Blog Entry

Shucked oysters on a cardboard tray

Oysters: Good News, Bad News on the Half-Shell

by Catherine Schmitt Within 24 hours of the latest Fathoming feature, about a harmful disease that now threatens Maine’s oyster industry, national news wires sizzled with reports of a study in the February issue of the journal BioScience. A survey of oyster reefs around the world found that 85% of oyster habitat has disappeared. The […]

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sardine photo

Sardine Story Sneak Preview

by Catherine Schmitt I’ve been working on a story about sardines since last April, when Bumble Bee Foods announced the closure of the Stinson Seafood factory, the last sardine cannery in the United States. As newspaper headlines across the country announced “the end of an era,” I began my own pursuit of the enigmatic sardine. I […]

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Shrimpin’ Season

by Catherine Schmitt Maine shrimp made the front page of today’s style section in the Bangor Daily News. Reporter Emily Burnham wrote a nice feature of this native seafood, including a handful of recipes. The timing aligns with Northern shrimp season, which began in December and runs until April. Female shrimp move close to shore […]

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Fishing Community Resilience: An Interview with Dr. Teresa Johnson

Teresa Johnson is an assistant professor of marine policy in the School of Marine Sciences at the University of Maine. She is currently working on a research project funded by Maine Sea Grant to evaluate vulnerability and resilience of Maine fishing communities. Salarius spoke with Dr. Johnson in November about what she’s learned so far. […]

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Today Show comes clean on contaminated seafood imports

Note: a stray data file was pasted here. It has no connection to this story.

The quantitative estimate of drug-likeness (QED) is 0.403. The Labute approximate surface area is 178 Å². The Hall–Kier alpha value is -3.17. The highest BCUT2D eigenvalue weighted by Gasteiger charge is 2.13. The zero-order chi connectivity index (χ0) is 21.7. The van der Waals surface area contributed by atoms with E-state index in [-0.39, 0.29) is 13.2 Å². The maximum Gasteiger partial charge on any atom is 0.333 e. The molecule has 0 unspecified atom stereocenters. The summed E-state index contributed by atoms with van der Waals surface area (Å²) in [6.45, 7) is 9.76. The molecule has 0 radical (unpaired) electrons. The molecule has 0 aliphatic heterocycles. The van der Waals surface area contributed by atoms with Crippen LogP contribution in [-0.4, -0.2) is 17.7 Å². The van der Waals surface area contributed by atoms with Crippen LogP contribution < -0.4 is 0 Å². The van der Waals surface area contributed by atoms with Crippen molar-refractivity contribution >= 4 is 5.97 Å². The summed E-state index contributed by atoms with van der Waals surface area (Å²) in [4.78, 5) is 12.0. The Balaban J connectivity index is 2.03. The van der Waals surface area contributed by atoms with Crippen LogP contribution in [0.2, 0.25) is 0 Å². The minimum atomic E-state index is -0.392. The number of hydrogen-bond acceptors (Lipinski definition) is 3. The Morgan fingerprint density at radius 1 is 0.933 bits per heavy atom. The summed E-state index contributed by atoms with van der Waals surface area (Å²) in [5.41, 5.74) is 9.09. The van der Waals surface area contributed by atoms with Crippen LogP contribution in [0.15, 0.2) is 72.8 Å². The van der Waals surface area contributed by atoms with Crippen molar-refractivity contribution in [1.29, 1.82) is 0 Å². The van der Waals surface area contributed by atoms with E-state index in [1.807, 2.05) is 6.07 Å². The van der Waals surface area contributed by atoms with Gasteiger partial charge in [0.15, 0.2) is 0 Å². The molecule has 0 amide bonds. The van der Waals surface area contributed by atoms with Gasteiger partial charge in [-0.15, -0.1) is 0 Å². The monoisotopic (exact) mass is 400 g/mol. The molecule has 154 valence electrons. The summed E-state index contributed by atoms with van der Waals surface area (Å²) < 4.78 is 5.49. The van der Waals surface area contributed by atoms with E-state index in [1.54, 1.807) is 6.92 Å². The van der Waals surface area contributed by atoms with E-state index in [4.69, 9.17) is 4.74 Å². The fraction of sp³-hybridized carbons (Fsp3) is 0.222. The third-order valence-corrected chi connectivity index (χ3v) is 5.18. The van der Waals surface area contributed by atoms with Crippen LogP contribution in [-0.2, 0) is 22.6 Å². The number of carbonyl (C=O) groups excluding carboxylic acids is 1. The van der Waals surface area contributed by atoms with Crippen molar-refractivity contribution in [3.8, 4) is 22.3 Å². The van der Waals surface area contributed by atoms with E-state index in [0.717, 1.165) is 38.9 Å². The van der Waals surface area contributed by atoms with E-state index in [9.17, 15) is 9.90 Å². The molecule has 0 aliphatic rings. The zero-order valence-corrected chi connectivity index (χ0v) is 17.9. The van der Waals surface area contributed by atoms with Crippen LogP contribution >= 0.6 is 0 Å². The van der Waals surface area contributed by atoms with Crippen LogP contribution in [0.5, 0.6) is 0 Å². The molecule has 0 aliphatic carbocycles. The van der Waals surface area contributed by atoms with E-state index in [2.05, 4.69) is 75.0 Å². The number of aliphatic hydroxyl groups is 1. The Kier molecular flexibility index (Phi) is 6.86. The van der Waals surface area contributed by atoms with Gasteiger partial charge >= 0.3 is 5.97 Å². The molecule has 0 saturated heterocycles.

by Catherine Schmitt I doubt that NBC’s Jeff Rossen read my blog post about the lack of coverage of seafood imports, but his November 17 story on the risks associated with imported seafood–80% of the seafood Americans eat–is a good step toward filling the gap in consumer awareness. Despite the panic-inducing tone to the “investigative […]

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Is Gulf of Mexico seafood safe to eat? A footnote.

by Catherine Schmitt After my latest post about eating Gulf of Mexico seafood, reports surfaced about contamination in shrimp veins. Seafood testing protocols use shelled, deveined shrimp when they analyze for petroleum. One Gulf resident, realizing that local food culture often involves cooking shrimp whole, veins in and shells on, took some whole shrimp for […]

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Is Gulf of Mexico seafood safe to eat?

by Catherine Schmitt During my trip to the Gulf Coast, I ate a catfish po’boy from Parkway Bakery, oysters Rockefeller, garlic shrimp washed down by Abita ale, pan-fried black drum at Jacques-Imo’s, fried shrimp at the legendary Florabama road house, and a melt-in-your-mouth tapas of red snapper from the Global Grill in Pensacola—all of it […]

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Workers clean up the beach.

The Beach Gets a Deep Clean

by Catherine Schmitt GULF SHORES, AL – Arrived here Wednesday night, after stopping at the legendary Florabama roadhouse. In the morning, on the beach in front of the hotel, was a BP oil cleanup crew. Workers in yellow rubber boots duct-taped to their jeans stood in a line, watching the sand as tractors and sifters graded […]

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A Note on the S Word

by Catherine Schmitt I refuse to use the word “spill” when discussing or writing about the explosion of the Deepwater Horizon rig, death of 11 people (now 12, if you include the related suicide of a fisherman), and resulting uncapped, uncontrolled emission of oil from the sea floor. To call the release of five million […]

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Sea Grant Response to the Deepwater Horizon Disaster

by Catherine Schmitt Extension and outreach is a big part of Sea Grant. The very nature of extension is to get information to the people on the coast, and to bring information and research needs from the people on the coast to the researchers and government scientists whose job it is to address the needs […]

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